Still, if you follow the news, you could mistakenly believe that the world is going to hell in a hand-basket because in the news business, if it bleeds, it leads. In other words, stories about war, accidental death, murder, and assault dominate, and these stories persuade us that we should not venture out after dark or into parts of the city featured on the nightly news.

Mr. Shortey’s belief in a dangerous world comes first-hand, however. He advocated for Open Carry after a frightening encounter, but I’ll let him tell you about it himself:

“’I was in oil and gas,’ Shortey said. ‘I was out on a lease at one time and I got attacked by a turkey. Wait until you get attacked by a turkey. You will know the fear that a turkey can invoke in a person. And so I beat it with a club. That was all I could do. I wish that I had a gun with me,’ he said. ‘And I started carrying a gun in my truck after that without a license because I didn’t want to get attacked by a mountain lion. Turkeys are bad enough.’” (Source: http://thinkprogress.org/justice/2012/04/13/ 464053/oklahoma-state-senator-justifies-need-for-open-carry-gun-law-due-to-threat-from-wild-turkeys, posted by Faiz Shakir, using an article in The Tulsa World)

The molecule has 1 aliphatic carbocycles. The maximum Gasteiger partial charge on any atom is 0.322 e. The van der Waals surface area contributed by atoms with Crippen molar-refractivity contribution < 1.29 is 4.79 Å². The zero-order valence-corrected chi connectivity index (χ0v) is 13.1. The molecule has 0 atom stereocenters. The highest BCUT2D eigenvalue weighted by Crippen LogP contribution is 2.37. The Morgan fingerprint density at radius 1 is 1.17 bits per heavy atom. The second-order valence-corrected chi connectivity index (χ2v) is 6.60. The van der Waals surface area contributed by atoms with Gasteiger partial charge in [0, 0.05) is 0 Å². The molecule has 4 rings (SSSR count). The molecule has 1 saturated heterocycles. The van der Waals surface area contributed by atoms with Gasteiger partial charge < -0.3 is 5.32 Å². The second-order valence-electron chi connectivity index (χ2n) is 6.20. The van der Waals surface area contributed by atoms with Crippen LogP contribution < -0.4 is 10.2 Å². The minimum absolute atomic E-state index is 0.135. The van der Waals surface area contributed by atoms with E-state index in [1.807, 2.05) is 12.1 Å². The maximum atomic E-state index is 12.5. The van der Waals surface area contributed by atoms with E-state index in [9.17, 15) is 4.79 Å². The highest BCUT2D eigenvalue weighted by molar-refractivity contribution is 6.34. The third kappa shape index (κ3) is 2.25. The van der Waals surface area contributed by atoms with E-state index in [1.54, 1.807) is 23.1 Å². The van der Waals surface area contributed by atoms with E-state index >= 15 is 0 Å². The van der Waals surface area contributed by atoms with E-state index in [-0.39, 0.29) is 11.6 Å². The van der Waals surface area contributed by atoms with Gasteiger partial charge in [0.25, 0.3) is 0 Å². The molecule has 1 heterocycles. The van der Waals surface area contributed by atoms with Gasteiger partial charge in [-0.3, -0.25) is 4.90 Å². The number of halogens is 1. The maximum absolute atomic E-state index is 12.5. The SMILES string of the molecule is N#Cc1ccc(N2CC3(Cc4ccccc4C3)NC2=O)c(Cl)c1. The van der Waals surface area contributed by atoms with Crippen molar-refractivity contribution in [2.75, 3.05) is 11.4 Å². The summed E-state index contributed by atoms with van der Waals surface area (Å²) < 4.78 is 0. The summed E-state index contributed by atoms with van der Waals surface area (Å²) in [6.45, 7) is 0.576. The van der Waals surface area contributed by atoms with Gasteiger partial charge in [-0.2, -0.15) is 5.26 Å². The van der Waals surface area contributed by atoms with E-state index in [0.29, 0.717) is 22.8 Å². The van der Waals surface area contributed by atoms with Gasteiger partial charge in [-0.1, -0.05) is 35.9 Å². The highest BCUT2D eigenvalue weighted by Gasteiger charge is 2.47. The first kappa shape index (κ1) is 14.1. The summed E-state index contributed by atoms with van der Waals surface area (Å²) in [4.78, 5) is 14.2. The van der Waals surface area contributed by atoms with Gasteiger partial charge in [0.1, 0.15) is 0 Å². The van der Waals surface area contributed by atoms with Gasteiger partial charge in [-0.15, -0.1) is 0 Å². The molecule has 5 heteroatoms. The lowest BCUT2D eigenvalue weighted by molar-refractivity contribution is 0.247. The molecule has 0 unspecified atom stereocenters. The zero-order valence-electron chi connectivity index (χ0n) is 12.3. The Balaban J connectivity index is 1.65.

Note that Mr. Shortey admits to carrying a gun without permit or license. He also admits that the danger in this world that compels him to support Open Carry in public places is a remote oil and gas lease site where a wild turkey took issue with Mr. Shortey’s presence.

Now I’ve been bombed by a mere swallow defending her nest, and I’ll admit that I was startled. I have also felt the bat’s wing move the air in front of my face as I moved through the night on a path that intersected his. I flailed, crouched, and changed directions. I have even reached inside a dog house on a cold winter night to retrieve a pet food bowl where an uninvited guest, a possum, fed. It moved faster than I had ever imagined a possum could move and bared sharp teeth, gnashing them in my general direction. I ran for the back door, and I was faster. I saved myself, and I wonder why Mr. Shortey didn’t just run for his vehicle and let all those tons of metal separate him from that testy turkey. Alas, Mr. Shortey has not embellished upon his tale; he simply believes that a gun would have helped in that moment.